External migration control efforts spawn sub-groups and action plans


Various sub-groups and action plans have emerged from the various 'migration dialogues' that have been set up over the last decade, such as the Khartoum Process, the Rabat Process and the Budapest Process. This includes cooperation on operational action. The 'dialogues' bring together EU member states along with other European, African, Central Asian and other states. A recent set of presentations given to a Council of the EU working group make no mention of democratic scrutiny or legitimacy.

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The document (pdf) is made up of presentations recently given to the Council of the EU Working Party on External Aspects of Asylum and Migration (EMWP) on some of the many 'migration dialogues' steered by European states.

The presentation on the Budapest Process suggests that it has spawned an array of sub-groups and initiatives.

For example, the Community of Law Enforcement Practitioners (COLEP) platform is:

"...meant to serve as a means for Budapest Process countries to engage in peer to peer exchange - via study visits, capacity building, etc.-, quick data and intelligence sharing, and to serve as a catalyst for bilateral/multilateral agreements on operational-level law enforcement cooperation."

Participation is "non-binding and voluntary; outputs are based on mutually beneficial exchange."

At the first meeting on 20 April 2022:

"The adverse impact of the situation in Afghanistan was outlined. The need to address irregular migration from Afghanistan to neighbouring countries and along the routes was made clear, as increasing use of irregular migration channels was leading to occurrence of more smuggling and trafficking."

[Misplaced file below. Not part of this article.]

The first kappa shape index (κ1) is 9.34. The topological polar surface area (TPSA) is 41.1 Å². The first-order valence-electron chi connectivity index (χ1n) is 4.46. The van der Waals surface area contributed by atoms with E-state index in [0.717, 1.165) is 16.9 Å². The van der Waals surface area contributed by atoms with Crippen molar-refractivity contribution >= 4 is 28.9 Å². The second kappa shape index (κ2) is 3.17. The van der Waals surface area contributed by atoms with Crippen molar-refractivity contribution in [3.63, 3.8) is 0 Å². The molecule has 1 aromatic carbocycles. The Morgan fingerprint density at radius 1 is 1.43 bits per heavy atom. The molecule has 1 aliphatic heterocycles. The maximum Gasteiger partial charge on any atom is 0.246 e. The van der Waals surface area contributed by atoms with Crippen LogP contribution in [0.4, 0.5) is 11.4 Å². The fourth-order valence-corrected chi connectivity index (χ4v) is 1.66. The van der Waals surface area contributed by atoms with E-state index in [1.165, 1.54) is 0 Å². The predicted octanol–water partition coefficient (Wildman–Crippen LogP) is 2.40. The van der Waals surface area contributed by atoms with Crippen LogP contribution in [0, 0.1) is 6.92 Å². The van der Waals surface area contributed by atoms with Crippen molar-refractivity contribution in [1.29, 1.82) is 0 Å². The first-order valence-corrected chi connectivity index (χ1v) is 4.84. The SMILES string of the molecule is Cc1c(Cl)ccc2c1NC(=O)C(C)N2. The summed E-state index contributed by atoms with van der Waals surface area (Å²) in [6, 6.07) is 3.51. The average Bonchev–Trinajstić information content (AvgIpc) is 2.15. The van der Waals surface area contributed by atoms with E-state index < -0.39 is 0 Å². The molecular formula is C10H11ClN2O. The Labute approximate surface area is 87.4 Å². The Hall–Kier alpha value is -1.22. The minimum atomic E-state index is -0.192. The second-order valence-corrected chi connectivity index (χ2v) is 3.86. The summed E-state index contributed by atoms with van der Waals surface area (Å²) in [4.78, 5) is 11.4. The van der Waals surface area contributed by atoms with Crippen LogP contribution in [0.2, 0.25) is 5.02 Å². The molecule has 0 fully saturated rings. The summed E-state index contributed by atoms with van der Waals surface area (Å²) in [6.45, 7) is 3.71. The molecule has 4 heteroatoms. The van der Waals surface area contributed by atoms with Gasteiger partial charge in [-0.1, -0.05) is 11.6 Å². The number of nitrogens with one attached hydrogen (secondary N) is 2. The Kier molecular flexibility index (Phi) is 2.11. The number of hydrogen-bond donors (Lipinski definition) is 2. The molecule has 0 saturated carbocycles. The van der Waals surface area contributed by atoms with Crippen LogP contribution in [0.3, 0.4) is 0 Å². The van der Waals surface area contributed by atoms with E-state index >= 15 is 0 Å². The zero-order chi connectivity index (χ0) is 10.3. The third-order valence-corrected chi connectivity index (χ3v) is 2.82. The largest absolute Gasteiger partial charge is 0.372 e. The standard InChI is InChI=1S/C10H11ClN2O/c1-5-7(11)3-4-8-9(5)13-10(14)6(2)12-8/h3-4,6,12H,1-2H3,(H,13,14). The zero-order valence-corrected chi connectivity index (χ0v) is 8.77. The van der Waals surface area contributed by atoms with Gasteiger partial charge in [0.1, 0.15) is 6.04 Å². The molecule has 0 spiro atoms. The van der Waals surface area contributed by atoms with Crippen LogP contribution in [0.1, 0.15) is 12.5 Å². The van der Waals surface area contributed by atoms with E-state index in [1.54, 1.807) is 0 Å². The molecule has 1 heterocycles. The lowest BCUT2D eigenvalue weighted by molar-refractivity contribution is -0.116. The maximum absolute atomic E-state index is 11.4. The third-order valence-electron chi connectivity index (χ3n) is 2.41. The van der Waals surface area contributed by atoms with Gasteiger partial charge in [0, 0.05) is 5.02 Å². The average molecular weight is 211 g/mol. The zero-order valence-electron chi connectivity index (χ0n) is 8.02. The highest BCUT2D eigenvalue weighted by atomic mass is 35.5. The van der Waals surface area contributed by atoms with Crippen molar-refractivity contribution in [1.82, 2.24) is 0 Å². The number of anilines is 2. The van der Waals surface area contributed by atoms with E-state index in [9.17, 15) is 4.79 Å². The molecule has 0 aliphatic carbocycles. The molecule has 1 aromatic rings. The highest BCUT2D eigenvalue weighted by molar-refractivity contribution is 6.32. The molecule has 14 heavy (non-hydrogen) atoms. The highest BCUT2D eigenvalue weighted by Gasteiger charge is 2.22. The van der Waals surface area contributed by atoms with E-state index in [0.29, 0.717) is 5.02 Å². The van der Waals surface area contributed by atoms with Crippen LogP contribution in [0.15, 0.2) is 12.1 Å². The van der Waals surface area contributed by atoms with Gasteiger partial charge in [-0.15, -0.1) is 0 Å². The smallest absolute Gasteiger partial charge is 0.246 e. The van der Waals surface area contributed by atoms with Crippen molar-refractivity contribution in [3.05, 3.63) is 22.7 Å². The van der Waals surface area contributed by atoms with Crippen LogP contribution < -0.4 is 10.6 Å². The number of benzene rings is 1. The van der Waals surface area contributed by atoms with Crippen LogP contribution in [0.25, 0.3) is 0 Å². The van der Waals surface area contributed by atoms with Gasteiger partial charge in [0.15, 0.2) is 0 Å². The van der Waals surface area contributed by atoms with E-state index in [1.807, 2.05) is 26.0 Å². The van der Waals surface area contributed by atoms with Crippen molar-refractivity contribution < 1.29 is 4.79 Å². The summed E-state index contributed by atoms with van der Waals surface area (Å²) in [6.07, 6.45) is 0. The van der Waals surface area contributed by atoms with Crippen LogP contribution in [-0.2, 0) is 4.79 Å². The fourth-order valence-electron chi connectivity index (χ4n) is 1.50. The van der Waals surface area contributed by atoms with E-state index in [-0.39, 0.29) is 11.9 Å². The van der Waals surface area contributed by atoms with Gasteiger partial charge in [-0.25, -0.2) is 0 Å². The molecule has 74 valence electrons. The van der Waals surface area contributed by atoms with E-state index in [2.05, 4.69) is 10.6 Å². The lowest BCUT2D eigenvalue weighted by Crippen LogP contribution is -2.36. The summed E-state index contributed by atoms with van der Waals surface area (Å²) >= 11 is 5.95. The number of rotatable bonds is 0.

"The Terms of Reference of COLEP were endorsed by the participants with the observation that study visits should be minimised in favour of other collaboration methods."

There are also "Regional Working Groups, - namely the Silk Routes, the Black Sea and the South East Europe - in order to provide a space for each region to tackle specific topics of concern and interest."

These groups convened at a "Joint Working Group Meeting" in North Macedonia in May, involving 70 participants from 21 countries.

The Khartoum Process

Germany will hold the chair in 2023, and has three priorities:

1. Strengthening dialogue concerning climate induced migration induced migration
2. Protection of Protection Internally Displaced People (IDPs)
3. Legal pathways for migration

The second slide asks: "Why does the Khartoum Process matter?"

The answer comes in three bullet points:

"Horn of Africa as a key region in the context of migration and mobility"; "Reflecting opinions from African partners in the decision-making process of NDICI-funding" (the Neighbourhood, Development and International Cooperation Instrument, the EU's development budget for 2021-27 that will devote substantial amounts of funding to immigration control); and "Forum for potential Action Plans in the region (e.g. Ethiopia)."

The other presentations cover:

  • The Prague Process
  • The Rabat Process
  • A presentation by the International Centre for Migration Policy Development on "Regional Migration Processes Dialogues" (the ICMPD provides the secretariat for the "dialogues" covered in the presentations, as well as some others)

However, the ICMPD notes some of the other dialogues in place, as have been detailed in documents previously published by Statewatch.


Further reading

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